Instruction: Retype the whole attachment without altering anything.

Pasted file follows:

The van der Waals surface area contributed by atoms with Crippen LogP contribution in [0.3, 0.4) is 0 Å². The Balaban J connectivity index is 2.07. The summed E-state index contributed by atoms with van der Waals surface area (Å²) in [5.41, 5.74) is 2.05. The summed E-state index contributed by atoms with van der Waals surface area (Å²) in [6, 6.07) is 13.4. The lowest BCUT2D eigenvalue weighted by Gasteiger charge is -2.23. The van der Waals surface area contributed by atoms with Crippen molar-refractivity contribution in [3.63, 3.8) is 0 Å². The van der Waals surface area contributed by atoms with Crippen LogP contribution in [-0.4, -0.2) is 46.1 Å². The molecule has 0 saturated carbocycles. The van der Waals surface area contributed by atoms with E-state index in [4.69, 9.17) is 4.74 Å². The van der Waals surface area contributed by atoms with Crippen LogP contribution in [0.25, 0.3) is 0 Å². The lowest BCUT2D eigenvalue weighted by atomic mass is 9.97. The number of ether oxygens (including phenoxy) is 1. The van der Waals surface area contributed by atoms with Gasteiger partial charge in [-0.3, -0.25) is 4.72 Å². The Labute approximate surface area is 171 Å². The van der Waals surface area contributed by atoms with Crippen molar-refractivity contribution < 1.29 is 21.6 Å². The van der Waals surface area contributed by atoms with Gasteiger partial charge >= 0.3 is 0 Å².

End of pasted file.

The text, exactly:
The van der Waals surface area contributed by atoms with Crippen LogP contribution in [0.3, 0.4) is 0 Å². The Balaban J connectivity index is 2.07. The summed E-state index contributed by atoms with van der Waals surface area (Å²) in [5.41, 5.74) is 2.05. The summed E-state index contributed by atoms with van der Waals surface area (Å²) in [6, 6.07) is 13.4. The lowest BCUT2D eigenvalue weighted by Gasteiger charge is -2.23. The van der Waals surface area contributed by atoms with Crippen molar-refractivity contribution in [3.63, 3.8) is 0 Å². The van der Waals surface area contributed by atoms with Crippen LogP contribution in [-0.4, -0.2) is 46.1 Å². The molecule has 0 saturated carbocycles. The van der Waals surface area contributed by atoms with E-state index in [4.69, 9.17) is 4.74 Å². The van der Waals surface area contributed by atoms with Crippen LogP contribution in [0.25, 0.3) is 0 Å². The lowest BCUT2D eigenvalue weighted by atomic mass is 9.97. The number of ether oxygens (including phenoxy) is 1. The van der Waals surface area contributed by atoms with Gasteiger partial charge in [-0.3, -0.25) is 4.72 Å². The Labute approximate surface area is 171 Å². The van der Waals surface area contributed by atoms with Crippen molar-refractivity contribution < 1.29 is 21.6 Å². The van der Waals surface area contributed by atoms with Gasteiger partial charge >= 0.3 is 0 Å².